# Homework Help: Finding the inverse Laplace transform

1. Aug 21, 2011

### Rubik

1. The problem statement, all variables and given/known data
Find the inverse Laplace transform of the following function
1/[s(s2 + 4)2]

2. Relevant equations
1/ (s2 + $\omega$2)2 = (1/ 2$\omega$3) (sin$\omega$t -$\omega$t cos$\omega$t)

3. The attempt at a solution
L-1 = (1/s) (1/ s2 +22)2
= (1/16) (sin 2t - 2t cos 2t) as the Laplace transform of (1/s) = 1

Is this what I am meant to do?

2. Aug 21, 2011

### Screwdriver

The inverse Laplace transform of a product isn't the product of the inverse Laplace transforms in general. You can go for the convolution theorem (might be a mess), or use partial fractions to decompose that, which requires you to use a few other inverse identities once you get the decomposition.

3. Aug 21, 2011

### Rubik

Right.. how silly of me, so doing it by partial fractions I got 0=B=C and A= 1/16
giving me F(s) = (1/16)(1/s) does that seem a little more on track?

4. Aug 21, 2011

### Screwdriver

Well using partial fractions is definitely on track. But remember that when you have a quadratic term in the denominator, you have to have a linear term in the numerator (plus, it's squared, so there are going to be two.) The form for the expansion should be:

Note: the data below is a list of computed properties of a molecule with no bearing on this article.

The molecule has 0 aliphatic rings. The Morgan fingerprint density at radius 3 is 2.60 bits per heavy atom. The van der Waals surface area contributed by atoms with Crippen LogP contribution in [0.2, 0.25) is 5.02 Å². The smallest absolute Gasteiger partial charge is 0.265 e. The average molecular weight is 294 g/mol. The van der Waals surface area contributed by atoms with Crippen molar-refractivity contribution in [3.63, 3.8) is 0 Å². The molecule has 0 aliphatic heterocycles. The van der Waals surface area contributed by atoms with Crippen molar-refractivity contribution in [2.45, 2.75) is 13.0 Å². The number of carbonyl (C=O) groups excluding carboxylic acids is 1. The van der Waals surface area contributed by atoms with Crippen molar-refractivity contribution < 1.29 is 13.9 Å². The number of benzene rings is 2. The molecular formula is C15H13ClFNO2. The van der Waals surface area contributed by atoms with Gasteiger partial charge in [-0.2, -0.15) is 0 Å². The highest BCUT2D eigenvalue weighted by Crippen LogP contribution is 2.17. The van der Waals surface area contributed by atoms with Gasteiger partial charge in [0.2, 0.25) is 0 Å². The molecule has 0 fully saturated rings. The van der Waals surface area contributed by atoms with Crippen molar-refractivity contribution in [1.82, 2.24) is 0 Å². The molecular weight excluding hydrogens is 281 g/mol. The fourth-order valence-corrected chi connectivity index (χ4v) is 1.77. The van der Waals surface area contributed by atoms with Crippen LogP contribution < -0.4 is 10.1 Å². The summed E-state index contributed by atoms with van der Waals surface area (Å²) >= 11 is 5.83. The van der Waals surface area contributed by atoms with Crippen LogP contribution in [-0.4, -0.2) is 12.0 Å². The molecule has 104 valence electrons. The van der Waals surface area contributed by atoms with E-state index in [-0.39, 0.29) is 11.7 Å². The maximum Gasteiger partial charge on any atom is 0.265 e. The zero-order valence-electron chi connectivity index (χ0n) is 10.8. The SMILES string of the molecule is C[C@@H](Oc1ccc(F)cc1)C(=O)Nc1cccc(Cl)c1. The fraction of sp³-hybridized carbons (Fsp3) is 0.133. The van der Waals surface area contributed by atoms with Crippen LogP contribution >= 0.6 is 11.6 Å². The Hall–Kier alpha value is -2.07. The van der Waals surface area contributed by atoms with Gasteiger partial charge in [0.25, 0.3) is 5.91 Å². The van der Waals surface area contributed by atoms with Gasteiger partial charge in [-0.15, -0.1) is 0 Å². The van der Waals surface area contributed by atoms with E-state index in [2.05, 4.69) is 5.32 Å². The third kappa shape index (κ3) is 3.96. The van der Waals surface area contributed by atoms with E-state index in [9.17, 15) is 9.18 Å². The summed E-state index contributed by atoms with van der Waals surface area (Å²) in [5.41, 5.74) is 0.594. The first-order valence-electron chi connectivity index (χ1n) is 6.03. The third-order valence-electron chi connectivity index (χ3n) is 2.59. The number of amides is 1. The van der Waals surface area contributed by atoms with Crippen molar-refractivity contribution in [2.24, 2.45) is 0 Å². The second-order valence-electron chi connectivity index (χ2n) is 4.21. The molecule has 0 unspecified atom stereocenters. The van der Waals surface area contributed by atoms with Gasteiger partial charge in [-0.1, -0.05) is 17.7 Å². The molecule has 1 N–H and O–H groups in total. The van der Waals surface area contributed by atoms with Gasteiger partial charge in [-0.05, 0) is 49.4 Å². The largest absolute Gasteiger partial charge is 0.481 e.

$$\frac{1}{(s)(s^2+4)^2} = {\frac{A}{s}} + \frac{Bs + C}{s^2 +4} + \frac{Ds + E}{(s^2+4)^2}$$

Give that a shot.

Last edited: Aug 21, 2011
5. Aug 21, 2011

### Rubik

Okay after that I am now getting A = 1/16, B = -1/16, C = 0, D = -1/4, E = 0.

(1/16)(1/s) - (1/16)(s/[s2 + 4]) - (1/4)(s/(s2 + 4)2

6. Aug 21, 2011

### Screwdriver

That looks good! Now that you have those, you can invert them term-by-term since the inverse Laplace transform is linear, so $\mathcal{L}^{-1}(af(t)+bg(t)) = a\mathcal{L}^{-1}(f(t)) + b\mathcal{L}^{-1}(g(t))$ for constants $a$ and $b$.

7. Aug 21, 2011

### Rubik

Thank you so much!!!!! :D

8. Aug 21, 2011

### Screwdriver

You're welcome!

9. Aug 22, 2011

### Ray Vickson

There is a standard result: if f(t) <---> g(s), then integral_{x=0..t} f(x) dx < ---> g(s)/s.

RGV

10. Aug 22, 2011